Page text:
Published online by Cambridge University Press: 05 December 2013
The more we learn about the physical environments and associated print culture of Paul's Cross Churchyard and the St. Paul's precinct of the City of London, the more we can understand how Shakespeare's plays were popularly received. It may seem that Shakespeare avoids direct reference to contemporary London—at least in comparison to Jonson, Middleton, and Marston, who satirize actual persons in their city comedies—but his references are more stealthy and intricate than theirs, and they are quite important in what they can tell us about the connections between drama and urban contexts during the Elizabethan period. Here I will focus on some colloquial banter between Romeo and Mercutio in Romeo and Juliet. Of course this banter, which first saw print in quarto versions of the plays in 1597 and 1599, belongs to the streets of London, not distant to Verona. More specifically, it points to the attitudes of the young gallants who contemporary records tell us were common in the St. Paul's precinct during the 1590s.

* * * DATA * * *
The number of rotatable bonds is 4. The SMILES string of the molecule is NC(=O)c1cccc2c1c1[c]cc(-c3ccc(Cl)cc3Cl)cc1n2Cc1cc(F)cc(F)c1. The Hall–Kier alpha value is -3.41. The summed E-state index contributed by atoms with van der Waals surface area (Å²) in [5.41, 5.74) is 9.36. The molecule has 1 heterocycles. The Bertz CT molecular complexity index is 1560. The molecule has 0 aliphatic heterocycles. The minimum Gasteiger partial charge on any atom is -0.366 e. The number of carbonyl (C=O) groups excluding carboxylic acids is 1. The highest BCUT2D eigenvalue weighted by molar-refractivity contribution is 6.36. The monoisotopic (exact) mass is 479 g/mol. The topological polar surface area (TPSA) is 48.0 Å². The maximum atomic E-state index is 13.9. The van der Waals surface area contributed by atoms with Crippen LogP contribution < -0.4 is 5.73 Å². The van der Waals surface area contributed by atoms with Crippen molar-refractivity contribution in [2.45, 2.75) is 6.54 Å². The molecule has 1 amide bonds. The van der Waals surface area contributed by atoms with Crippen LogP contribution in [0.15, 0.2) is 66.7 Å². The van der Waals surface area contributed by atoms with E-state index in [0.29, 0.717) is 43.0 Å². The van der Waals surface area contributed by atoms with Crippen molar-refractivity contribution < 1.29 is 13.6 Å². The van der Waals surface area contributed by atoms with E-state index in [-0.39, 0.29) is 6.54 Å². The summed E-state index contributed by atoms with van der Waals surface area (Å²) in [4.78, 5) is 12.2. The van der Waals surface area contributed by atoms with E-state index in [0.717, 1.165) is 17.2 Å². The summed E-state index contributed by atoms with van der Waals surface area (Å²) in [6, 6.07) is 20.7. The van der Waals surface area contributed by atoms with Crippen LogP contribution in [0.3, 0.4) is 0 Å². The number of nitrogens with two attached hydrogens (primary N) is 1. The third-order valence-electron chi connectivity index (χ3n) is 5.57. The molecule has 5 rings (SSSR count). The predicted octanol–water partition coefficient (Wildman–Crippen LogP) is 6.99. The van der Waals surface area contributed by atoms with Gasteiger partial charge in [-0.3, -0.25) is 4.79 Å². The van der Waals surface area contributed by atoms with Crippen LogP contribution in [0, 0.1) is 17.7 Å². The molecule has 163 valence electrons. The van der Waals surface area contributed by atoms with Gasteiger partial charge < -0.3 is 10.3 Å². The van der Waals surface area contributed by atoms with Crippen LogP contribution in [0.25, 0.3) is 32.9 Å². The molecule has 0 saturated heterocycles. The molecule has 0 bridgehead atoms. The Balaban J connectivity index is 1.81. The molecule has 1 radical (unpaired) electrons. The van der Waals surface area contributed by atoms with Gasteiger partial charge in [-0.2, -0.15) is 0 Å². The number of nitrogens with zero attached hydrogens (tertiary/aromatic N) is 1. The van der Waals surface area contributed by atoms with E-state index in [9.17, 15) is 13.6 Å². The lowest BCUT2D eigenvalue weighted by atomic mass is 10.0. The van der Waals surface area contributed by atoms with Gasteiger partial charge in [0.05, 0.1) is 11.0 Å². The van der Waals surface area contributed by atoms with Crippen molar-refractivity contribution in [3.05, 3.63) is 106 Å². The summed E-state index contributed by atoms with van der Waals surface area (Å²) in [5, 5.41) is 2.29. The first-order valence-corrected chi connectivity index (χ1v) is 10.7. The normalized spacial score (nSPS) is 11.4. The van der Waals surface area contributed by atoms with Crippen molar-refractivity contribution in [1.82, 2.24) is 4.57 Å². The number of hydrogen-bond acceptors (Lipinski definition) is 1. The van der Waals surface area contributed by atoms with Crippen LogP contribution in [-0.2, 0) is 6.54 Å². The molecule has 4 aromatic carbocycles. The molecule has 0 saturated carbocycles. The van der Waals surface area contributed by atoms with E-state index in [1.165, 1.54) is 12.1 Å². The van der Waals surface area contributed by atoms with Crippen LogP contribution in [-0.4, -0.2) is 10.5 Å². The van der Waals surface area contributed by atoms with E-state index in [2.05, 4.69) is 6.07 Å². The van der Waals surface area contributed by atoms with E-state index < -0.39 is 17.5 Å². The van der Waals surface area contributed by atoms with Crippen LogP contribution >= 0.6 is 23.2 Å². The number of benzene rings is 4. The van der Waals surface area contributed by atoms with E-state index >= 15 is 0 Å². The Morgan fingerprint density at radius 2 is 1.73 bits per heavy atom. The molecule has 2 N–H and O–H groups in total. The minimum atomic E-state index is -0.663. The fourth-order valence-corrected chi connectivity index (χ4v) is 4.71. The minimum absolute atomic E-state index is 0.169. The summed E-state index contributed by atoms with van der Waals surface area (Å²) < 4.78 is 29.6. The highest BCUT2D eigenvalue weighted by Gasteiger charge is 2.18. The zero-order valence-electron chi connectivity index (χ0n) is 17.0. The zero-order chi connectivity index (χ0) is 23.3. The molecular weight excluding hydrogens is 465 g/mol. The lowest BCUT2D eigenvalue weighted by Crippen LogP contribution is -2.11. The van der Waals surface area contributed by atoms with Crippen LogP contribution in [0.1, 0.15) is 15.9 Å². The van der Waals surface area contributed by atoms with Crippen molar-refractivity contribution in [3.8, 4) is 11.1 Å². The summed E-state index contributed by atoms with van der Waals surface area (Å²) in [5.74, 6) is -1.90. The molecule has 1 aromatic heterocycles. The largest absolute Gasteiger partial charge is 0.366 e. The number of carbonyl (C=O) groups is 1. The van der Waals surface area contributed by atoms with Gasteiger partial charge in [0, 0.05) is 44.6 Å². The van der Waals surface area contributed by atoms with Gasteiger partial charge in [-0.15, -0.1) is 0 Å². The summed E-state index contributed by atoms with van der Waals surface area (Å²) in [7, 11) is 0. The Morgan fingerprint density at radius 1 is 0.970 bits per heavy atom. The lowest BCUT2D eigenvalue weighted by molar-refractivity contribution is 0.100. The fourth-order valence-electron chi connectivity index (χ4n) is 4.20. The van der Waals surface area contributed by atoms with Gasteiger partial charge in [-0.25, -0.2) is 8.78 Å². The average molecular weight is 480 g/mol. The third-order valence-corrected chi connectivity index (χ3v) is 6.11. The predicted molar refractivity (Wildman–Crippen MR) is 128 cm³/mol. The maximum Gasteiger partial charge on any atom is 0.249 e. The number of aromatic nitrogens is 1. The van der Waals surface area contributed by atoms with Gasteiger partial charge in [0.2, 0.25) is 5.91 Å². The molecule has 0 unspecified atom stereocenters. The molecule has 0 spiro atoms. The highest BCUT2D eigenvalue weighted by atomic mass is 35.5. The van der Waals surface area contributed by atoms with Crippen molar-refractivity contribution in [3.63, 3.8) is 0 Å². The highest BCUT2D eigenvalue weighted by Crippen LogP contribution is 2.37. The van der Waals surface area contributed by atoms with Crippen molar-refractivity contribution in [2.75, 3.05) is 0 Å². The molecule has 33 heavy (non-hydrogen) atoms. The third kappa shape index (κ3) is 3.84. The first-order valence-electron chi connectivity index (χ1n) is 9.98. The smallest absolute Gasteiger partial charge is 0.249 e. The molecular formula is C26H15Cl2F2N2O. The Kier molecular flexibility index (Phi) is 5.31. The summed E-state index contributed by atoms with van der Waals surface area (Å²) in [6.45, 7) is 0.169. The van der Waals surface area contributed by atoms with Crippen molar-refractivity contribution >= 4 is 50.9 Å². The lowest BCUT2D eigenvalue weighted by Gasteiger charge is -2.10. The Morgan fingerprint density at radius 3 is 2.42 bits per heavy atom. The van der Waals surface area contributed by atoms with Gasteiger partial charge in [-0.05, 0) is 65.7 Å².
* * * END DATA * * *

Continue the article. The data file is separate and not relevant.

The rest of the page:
Two competing but also mutually beneficial cultural forces met within Paul's Cross Churchyard. The first involved dramatic preaching events and public proclamations, which promoted and were promoted by religious print sold by the booksellers. In many cases these booksellers surrounded the pulpit, and the fronts of their shops physically echoed the sounds of sermons coming from the pulpit. The second force was the new market for pleasure reading that flourished in surprisingly close proximity to religious expression.